To Divert or Not To Divert: The Impact of TIFs on Chicago Public Schools
State and local governments are being forced to strike a difficult balance between generating revenue, spurring economic growth, and spending money on essential government programs. In the City of Chicago, where the public school system and other taxing jurisdictions are coping with large budget deficits, much attention and criticism has been focused on a particular economic development tool: tax increment financing (TIF). A December 2011 report by the University of Illinois Labor Education Program, “Tax Increment Financing and Chicago Public Schools: A New Approach to Comprehending a Complex Relationship” addresses the intensified debate on this polarizing topic.
When a TIF is established, the City creates a “baseline” property value: property taxes on this baseline amount continue accruing to the City while taxes on increases in property values above the baseline go to the TIF district to fund economic development and the elimination of blight.
Because of this devotion of a portion of property taxes to TIF districts, TIFs have increasingly come under attack by the Chicago Teachers Union for, allegedly, sucking money away from schools, which also rely on property taxes. Authors Robert Bruno and Alison Dickson Quesada set out to determine whether TIF districts “take money away from Chicago Public Schools… [or have] had no or limited financial impact on the school district.”
In the end, the authors reject these conflicting arguments in favor of an alternative, middle-of-the-road response.
Bruno and Quesada present three points which purportedly show that TIF districts divert money away from public schools.
First, in the 162 TIF districts in Chicago, $510 million was collected in the 2010 tax year. This compares to the $700 million shortfall in the budget of Chicago Public Schools (CPS). However, the authors note that if the CPS had been able to extend its financing to the growth of property values within TIF districts, it would have collected only $267 million extra in 2010. Second, local taxing districts lose revenue because Chicago does not adjust baseline values for inflation. Finally, they argue that much of the economic development within Chicago TIF districts, particularly in the Loop, would have occurred even without the TIF subsidy. Thus, TIF funds might have been better utilized plugging the CPS budget deficit.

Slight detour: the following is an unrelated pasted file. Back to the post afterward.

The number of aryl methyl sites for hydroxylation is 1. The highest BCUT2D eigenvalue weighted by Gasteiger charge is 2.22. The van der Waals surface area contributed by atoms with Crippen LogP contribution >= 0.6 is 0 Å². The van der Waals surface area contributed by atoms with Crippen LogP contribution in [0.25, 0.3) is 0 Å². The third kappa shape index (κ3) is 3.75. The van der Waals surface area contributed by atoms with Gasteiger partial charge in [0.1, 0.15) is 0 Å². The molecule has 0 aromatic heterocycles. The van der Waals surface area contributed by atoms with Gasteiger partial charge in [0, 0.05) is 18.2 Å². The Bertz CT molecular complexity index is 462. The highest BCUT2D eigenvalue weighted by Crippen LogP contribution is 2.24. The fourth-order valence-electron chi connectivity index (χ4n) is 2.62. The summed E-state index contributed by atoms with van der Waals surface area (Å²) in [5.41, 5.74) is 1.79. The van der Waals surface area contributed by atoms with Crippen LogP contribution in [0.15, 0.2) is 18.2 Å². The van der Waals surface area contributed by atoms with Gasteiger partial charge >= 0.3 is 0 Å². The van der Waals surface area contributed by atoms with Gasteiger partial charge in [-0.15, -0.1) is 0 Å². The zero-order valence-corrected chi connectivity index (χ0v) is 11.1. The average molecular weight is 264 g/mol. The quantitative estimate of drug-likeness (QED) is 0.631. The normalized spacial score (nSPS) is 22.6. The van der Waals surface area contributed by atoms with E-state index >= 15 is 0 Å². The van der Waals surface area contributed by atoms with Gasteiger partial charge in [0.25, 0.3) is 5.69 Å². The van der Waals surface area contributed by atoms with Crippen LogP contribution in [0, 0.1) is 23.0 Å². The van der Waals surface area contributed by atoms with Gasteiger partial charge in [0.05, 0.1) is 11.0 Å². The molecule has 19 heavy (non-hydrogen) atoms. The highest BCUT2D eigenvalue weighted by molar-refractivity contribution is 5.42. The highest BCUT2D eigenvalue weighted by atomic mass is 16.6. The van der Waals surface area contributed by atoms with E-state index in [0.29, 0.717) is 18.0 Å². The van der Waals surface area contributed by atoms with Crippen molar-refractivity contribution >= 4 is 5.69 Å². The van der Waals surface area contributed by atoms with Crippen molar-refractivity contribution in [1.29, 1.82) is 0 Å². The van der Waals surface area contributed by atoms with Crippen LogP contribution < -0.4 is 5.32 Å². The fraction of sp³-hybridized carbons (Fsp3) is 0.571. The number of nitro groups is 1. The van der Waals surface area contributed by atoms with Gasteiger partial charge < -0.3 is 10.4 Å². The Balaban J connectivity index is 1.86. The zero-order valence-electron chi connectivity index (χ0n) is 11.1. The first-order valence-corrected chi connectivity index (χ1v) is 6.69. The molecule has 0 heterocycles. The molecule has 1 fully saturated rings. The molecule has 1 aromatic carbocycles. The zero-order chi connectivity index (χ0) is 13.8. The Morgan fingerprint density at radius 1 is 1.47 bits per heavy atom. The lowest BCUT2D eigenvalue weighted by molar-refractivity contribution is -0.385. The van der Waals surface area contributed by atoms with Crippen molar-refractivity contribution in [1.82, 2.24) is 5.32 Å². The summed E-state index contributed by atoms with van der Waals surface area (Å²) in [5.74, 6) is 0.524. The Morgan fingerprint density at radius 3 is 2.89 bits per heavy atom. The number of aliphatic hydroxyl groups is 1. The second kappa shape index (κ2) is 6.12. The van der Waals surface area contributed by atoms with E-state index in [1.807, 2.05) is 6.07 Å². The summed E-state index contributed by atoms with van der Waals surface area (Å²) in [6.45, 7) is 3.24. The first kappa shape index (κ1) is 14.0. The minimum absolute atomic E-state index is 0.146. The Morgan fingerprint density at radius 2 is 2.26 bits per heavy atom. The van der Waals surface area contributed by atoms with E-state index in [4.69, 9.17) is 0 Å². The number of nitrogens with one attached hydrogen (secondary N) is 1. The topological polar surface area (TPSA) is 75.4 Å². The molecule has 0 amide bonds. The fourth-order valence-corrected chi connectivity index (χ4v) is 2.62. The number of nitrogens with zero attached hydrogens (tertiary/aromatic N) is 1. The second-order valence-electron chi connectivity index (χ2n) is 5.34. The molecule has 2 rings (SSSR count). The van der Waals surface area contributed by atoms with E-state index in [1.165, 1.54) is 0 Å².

However, tax increment financing is not all bad for Chicago Public Schools. The report shows that TIFs provided more than $813 million for CPS capital improvement projects. The authors also note that CPS’s ability to raise revenue might be limited by law. Additionally, “studies have shown that state aid appears to equalize CPS for their loss in property tax revenues due to TIF.”
The report concludes with a discussion of best practices for tax increment financing. For example, Bruno and Quesada note that 11 states allow overlapping jurisdictions the power to opt out of TIF districts and retain some percentage of otherwise “lost” taxes for themselves. Finally, the report suggests that new construction within TIF districts should be calculated and publicized for transparency.
For a school system with a $700 million budget deficit, any lost revenue is important. While TIF districts don’t “take” money away from CPS, they do divert some funds from the system.